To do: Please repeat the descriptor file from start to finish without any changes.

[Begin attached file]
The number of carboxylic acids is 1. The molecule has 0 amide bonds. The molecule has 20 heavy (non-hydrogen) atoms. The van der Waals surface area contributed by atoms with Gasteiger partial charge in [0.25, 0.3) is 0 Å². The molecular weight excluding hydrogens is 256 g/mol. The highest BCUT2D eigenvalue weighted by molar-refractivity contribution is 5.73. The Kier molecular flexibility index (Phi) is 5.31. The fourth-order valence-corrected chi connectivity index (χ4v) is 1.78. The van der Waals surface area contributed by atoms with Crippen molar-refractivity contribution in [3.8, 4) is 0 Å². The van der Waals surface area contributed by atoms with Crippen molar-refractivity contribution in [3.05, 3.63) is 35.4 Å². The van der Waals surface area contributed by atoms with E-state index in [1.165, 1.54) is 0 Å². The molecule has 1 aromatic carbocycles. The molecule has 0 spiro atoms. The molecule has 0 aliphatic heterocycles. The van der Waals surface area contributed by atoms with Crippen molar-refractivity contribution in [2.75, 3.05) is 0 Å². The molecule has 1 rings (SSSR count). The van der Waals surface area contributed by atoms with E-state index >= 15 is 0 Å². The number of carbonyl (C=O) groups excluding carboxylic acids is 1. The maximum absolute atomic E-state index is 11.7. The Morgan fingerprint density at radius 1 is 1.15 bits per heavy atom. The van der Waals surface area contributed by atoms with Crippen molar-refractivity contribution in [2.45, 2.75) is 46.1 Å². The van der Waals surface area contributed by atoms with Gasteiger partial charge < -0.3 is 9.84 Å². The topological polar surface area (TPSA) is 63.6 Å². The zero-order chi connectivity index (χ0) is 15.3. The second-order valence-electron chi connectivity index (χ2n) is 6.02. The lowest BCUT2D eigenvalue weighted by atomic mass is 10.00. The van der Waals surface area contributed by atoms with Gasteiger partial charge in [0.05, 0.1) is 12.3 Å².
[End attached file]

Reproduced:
The number of carboxylic acids is 1. The molecule has 0 amide bonds. The molecule has 20 heavy (non-hydrogen) atoms. The van der Waals surface area contributed by atoms with Gasteiger partial charge in [0.25, 0.3) is 0 Å². The molecular weight excluding hydrogens is 256 g/mol. The highest BCUT2D eigenvalue weighted by molar-refractivity contribution is 5.73. The Kier molecular flexibility index (Phi) is 5.31. The fourth-order valence-corrected chi connectivity index (χ4v) is 1.78. The van der Waals surface area contributed by atoms with Crippen molar-refractivity contribution in [3.8, 4) is 0 Å². The van der Waals surface area contributed by atoms with Crippen molar-refractivity contribution in [3.05, 3.63) is 35.4 Å². The van der Waals surface area contributed by atoms with E-state index in [1.165, 1.54) is 0 Å². The molecule has 1 aromatic carbocycles. The molecule has 0 spiro atoms. The molecule has 0 aliphatic heterocycles. The van der Waals surface area contributed by atoms with Crippen molar-refractivity contribution in [2.75, 3.05) is 0 Å². The molecule has 1 rings (SSSR count). The van der Waals surface area contributed by atoms with E-state index >= 15 is 0 Å². The number of carbonyl (C=O) groups excluding carboxylic acids is 1. The maximum absolute atomic E-state index is 11.7. The Morgan fingerprint density at radius 1 is 1.15 bits per heavy atom. The van der Waals surface area contributed by atoms with Crippen molar-refractivity contribution in [2.45, 2.75) is 46.1 Å². The van der Waals surface area contributed by atoms with Gasteiger partial charge < -0.3 is 9.84 Å². The topological polar surface area (TPSA) is 63.6 Å². The zero-order chi connectivity index (χ0) is 15.3. The second-order valence-electron chi connectivity index (χ2n) is 6.02. The lowest BCUT2D eigenvalue weighted by atomic mass is 10.00. The van der Waals surface area contributed by atoms with Gasteiger partial charge in [0.05, 0.1) is 12.3 Å².